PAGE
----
Bunuel wrote: If an ≠ 0 and n is a positive integer, is n odd? (1) a^n + a^(n + 1) < 0. First of all, notice that this statement implies that a must be a negative number (if it's not, then a^n + a^(n + 1) = positive + positive > 0). Next, work on the given inequality: \(a^n + a^{(n + 1)} < 0\) > \(a^n(1+a)< 0\). If \(1<a<0\), then \(1+a=positive\) and that would mean that \(a^n=(negative)^n\) must be negative, which can happen if n is odd. If \(a<1\), then \(1+a=negative\) and that would mean that \(a^n=(negative)^n\) must be positive, which can happen if n is even. Not sufficient. (2) a is an integer. Clearly insufficient. (1)+(2) From above we have that a is a negative integer less than 1 (it cannot be 1 because in this case inequality from the first statement won't hold true), which means that n must be even. Sufficient. Answer: C. Hope it's clear. P.S. Please name topics properly. Rule 3 here: rulesforpostingpleasereadthisbeforeposting133935.html Thanks a lot for this explaination. I had a query that when a^n(1+a)<0 this means either a^n<0 or 1+a<0 hence a<1 doesn't this eliminate the possibility of a lying in the range 1<n<0????? Please help.



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Re: If an ≠ 0 and n is a positive integer, is n odd? [#permalink]
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24 Dec 2016, 00:50
AmritaSarkar89 wrote: Bunuel wrote: If an ≠ 0 and n is a positive integer, is n odd? (1) a^n + a^(n + 1) < 0. First of all, notice that this statement implies that a must be a negative number (if it's not, then a^n + a^(n + 1) = positive + positive > 0). Next, work on the given inequality: \(a^n + a^{(n + 1)} < 0\) > \(a^n(1+a)< 0\). If \(1<a<0\), then \(1+a=positive\) and that would mean that \(a^n=(negative)^n\) must be negative, which can happen if n is odd. If \(a<1\), then \(1+a=negative\) and that would mean that \(a^n=(negative)^n\) must be positive, which can happen if n is even. Not sufficient. (2) a is an integer. Clearly insufficient. (1)+(2) From above we have that a is a negative integer less than 1 (it cannot be 1 because in this case inequality from the first statement won't hold true), which means that n must be even. Sufficient. Answer: C. Hope it's clear. P.S. Please name topics properly. Rule 3 here: rulesforpostingpleasereadthisbeforeposting133935.html Thanks a lot for this explaination. I had a query that when a^n(1+a)<0 this means either a^n<0 or 1+a<0 hence a<1 doesn't this eliminate the possibility of a lying in the range 1<n<0????? Please help. \(a^n(1+a)< 0\) means that there can be two cases: \(a^n > 0\) and \(1+a<0\) OR \(a^n < 0\) and \(1+a>0\)
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Re: If an ≠ 0 and n is a positive integer, is n odd? [#permalink]
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24 Dec 2016, 01:31
Quality Question.
Here is my solution to this one =>
Given data > a*n≠0> Both are non zero numbers n=> positive integer a=> integer or non integer
We need to see if n is odd or not.
Statement 1>
a^n+a^n+1<0
Hence a must be negative
If a=> (∞,1) => n must be even so that n+1 will be odd If a=>(1,0)=> n must be odd so that n+1 will be even
Hence not sufficient
Statement 2> a is an integer No clue of n Hence not sufficient
Combining the two statements > a<0 and an integer > a can never be 1 Hence a<1 Thus n must be even
Hence sufficient
Hence C
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If an ≠ 0 and n is a positive integer, is n odd? [#permalink]
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24 Dec 2016, 05:26
VeritasPrepKarishma wrote: p2bhokie wrote: If an ≠ 0 and n is a positive integer, is n odd? (1) a^n + a^(n + 1) < 0 (2) a is an integer. Here is my thoughtprocess on this question: a and n both are not 0. n is a positive integer. Is n odd? (1) a^n + a^(n + 1) < 0 The sum of powers of a is negative. So a has to be negative. The powers are n and (n+1). One of them will be odd, the other even. The even power will make the term positive so the term with the odd power should be the greater absolute value term (so that the sum is negative). So (n+1) should be odd and hence n should be even. But wait, stmnt 2 makes you wonder whether you should consider fractions. If a is a fraction, then the term with the smaller power will have greater absolute value so that should be negative. In that case, n should be odd and n+1 should be even. Hence this statement alone is not sufficient. (2) a is an integer. This statement alone is definitely not sufficient. Using both, \(a^{n+1}\) should be the greater absolute value term and hence should be negative. So n+1 should be odd which makes n even. Sufficient. Answer (C) Hello Karishma mam, If statement1 changes to a^n + a^(n + 1) > 0?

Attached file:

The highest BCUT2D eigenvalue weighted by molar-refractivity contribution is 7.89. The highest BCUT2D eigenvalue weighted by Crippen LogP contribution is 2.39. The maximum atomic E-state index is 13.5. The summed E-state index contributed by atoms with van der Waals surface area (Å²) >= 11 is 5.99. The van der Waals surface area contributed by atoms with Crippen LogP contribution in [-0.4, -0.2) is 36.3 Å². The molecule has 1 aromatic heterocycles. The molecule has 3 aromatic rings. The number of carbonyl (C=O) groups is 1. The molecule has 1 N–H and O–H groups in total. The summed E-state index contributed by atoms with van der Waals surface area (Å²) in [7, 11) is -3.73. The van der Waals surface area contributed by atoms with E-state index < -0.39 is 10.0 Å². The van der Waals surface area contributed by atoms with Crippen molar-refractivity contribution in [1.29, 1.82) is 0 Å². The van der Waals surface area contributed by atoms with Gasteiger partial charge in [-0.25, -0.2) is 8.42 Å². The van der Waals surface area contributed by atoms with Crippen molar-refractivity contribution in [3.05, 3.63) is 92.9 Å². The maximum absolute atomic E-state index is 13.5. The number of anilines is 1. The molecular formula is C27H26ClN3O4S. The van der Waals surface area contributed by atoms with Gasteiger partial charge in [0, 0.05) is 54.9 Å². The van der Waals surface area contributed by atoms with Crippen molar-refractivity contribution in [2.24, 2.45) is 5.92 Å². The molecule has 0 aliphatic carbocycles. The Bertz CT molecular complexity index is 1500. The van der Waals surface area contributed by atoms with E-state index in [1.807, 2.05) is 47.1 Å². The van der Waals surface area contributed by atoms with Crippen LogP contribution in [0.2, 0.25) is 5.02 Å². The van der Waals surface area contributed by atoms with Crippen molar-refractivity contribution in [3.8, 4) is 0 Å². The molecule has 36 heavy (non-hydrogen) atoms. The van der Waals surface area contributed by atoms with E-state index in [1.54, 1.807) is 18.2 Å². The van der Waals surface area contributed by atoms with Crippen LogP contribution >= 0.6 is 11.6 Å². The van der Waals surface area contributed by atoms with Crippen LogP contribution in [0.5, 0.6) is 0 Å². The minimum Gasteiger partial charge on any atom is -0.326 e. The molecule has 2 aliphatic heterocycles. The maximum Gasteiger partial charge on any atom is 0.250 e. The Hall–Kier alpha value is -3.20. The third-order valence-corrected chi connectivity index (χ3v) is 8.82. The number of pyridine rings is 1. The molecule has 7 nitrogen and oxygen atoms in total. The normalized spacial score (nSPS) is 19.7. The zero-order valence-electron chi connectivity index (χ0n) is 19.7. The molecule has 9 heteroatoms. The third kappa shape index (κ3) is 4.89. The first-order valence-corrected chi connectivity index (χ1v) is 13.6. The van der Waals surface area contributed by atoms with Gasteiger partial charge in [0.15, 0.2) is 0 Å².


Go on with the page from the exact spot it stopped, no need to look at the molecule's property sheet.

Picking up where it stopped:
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If an ≠ 0 and n is a positive integer, is n odd? [#permalink]
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29 Dec 2016, 01:15
understandZERO wrote: VeritasPrepKarishma wrote: p2bhokie wrote: If an ≠ 0 and n is a positive integer, is n odd? (1) a^n + a^(n + 1) < 0 (2) a is an integer. Here is my thoughtprocess on this question: a and n both are not 0. n is a positive integer. Is n odd? (1) a^n + a^(n + 1) < 0 The sum of powers of a is negative. So a has to be negative. The powers are n and (n+1). One of them will be odd, the other even. The even power will make the term positive so the term with the odd power should be the greater absolute value term (so that the sum is negative). So (n+1) should be odd and hence n should be even. But wait, stmnt 2 makes you wonder whether you should consider fractions. If a is a fraction, then the term with the smaller power will have greater absolute value so that should be negative. In that case, n should be odd and n+1 should be even. Hence this statement alone is not sufficient. (2) a is an integer. This statement alone is definitely not sufficient. Using both, \(a^{n+1}\) should be the greater absolute value term and hence should be negative. So n+1 should be odd which makes n even. Sufficient. Answer (C) Hello Karishma mam, If statement1 changes to a^n + a^(n + 1) > 0? Hi. See if You change the statements to a^n + a^(n + 1) > 0 > N can be either even or odd for a = positive integer. But beware that a^n + a^(n + 1) > 0 does not mean that a must be positive. a can be negative too E.g a=10 and n=9
The answer to your Question would be E as a can be positive or negative and n can be even/odd.